An unnamed narrator arrives at the House of Usher, a very creepy mansion owned by his boyhood friend Roderick Usher. Roderick has been sick lately, afflicted by a disease of the mind, and wrote to his friend, our narrator, asking for help. The narrator spends some time admiring the awesomely spooky Usher edifice. While doing so, he explains that Roderick and his sister are the last of the Usher bloodline, and that the family is famous for its dedication to the arts (music, painting, literature, etc.). Eventually, the narrator heads inside to see his friend.
Roderick indeed appears to be a sick man. He suffers from an "acuteness of the senses," or hyper-sensitivity to light, sound, taste, and tactile sensations; he feels that he will die of the fear he feels. He attributes part of his illness to the fact that his sister, Madeline, suffers from catalepsy (a sickness involving seizures) and will soon die, and part of it to the belief that his creepy house is sentient (able to perceive things) and has a great power over him. He hasn’t left the mansion in years. The narrator tries to help him get his mind off all this death and gloom by poring over the literature, music, and art that Roderick so loves. It doesn’t seem to help.
As Roderick predicted, Madeline soon dies. At least we think so. All we know is that Roderick tells the narrator she’s dead, and that she appears to be dead when he looks at her. Of course, because of her catalepsy, she might just look like she’s dead, post-seizure. Keep that in mind. At Roderick’s request, the narrator helps him to entomb her body in one of the vaults underneath the mansion. While they do so, the narrator discovers that the two of them were twins and that they shared some sort of supernatural, probably extrasensory, bond.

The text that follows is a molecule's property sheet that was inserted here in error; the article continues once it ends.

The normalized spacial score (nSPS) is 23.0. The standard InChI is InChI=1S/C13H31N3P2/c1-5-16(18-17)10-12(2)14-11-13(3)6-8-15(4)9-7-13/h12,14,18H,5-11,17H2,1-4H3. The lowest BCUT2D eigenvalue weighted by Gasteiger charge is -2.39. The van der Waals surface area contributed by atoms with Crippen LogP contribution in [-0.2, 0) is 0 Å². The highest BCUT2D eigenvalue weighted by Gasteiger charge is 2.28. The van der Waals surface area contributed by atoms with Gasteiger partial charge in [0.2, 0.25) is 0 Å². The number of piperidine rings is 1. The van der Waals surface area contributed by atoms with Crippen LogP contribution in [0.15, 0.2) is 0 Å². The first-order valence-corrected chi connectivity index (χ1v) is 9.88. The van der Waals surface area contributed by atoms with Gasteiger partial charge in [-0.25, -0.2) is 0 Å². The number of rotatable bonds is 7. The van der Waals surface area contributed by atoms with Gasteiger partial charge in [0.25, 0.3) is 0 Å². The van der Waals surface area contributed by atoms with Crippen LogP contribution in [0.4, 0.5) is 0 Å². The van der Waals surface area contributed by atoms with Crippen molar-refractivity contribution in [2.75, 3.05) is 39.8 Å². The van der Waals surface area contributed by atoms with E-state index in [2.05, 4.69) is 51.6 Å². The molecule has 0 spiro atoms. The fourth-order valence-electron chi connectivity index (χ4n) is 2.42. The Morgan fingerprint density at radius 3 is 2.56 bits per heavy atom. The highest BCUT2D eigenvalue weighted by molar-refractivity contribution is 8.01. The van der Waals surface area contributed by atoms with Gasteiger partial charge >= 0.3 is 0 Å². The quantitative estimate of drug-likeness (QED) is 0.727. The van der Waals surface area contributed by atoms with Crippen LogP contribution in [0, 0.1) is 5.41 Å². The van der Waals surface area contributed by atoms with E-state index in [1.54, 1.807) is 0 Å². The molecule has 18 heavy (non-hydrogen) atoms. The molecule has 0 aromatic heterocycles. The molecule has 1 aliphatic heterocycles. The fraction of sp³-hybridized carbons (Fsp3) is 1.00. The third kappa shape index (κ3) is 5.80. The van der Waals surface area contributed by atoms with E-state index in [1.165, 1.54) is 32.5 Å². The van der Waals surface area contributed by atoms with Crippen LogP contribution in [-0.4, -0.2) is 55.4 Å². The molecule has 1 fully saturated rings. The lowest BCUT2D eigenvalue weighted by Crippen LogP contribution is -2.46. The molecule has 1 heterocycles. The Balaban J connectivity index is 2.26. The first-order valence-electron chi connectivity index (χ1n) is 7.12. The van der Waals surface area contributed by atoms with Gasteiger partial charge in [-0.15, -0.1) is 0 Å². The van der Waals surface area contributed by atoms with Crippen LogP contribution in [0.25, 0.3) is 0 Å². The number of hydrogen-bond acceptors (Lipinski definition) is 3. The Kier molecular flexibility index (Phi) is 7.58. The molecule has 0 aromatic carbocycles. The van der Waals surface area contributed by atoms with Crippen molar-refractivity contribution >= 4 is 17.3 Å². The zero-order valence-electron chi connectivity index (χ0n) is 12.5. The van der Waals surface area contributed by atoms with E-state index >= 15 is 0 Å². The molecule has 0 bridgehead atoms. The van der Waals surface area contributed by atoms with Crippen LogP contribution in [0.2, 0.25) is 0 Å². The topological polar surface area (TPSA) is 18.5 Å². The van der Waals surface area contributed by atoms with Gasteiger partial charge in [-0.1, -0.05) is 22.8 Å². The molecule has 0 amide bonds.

About a week later, on a dark and stormy night, the narrator and Usher find themselves unable to sleep. They decide to pass away the scary night by reading a book. As the narrator reads the text aloud, all the sounds from the fictional story can be heard resounding from below the mansion. It doesn’t take long for Usher to freak out; he jumps up and declares that they buried Madeline alive and that now she is coming back. Sure enough, the doors blow open and there stands a trembling, bloody Madeline. She throws herself at Usher, who falls to the floor and, after "violent" agony, dies along with his sister. The narrator flees; outside he watches the House of Usher crack in two and sink into the dark, dank pool that lies before it.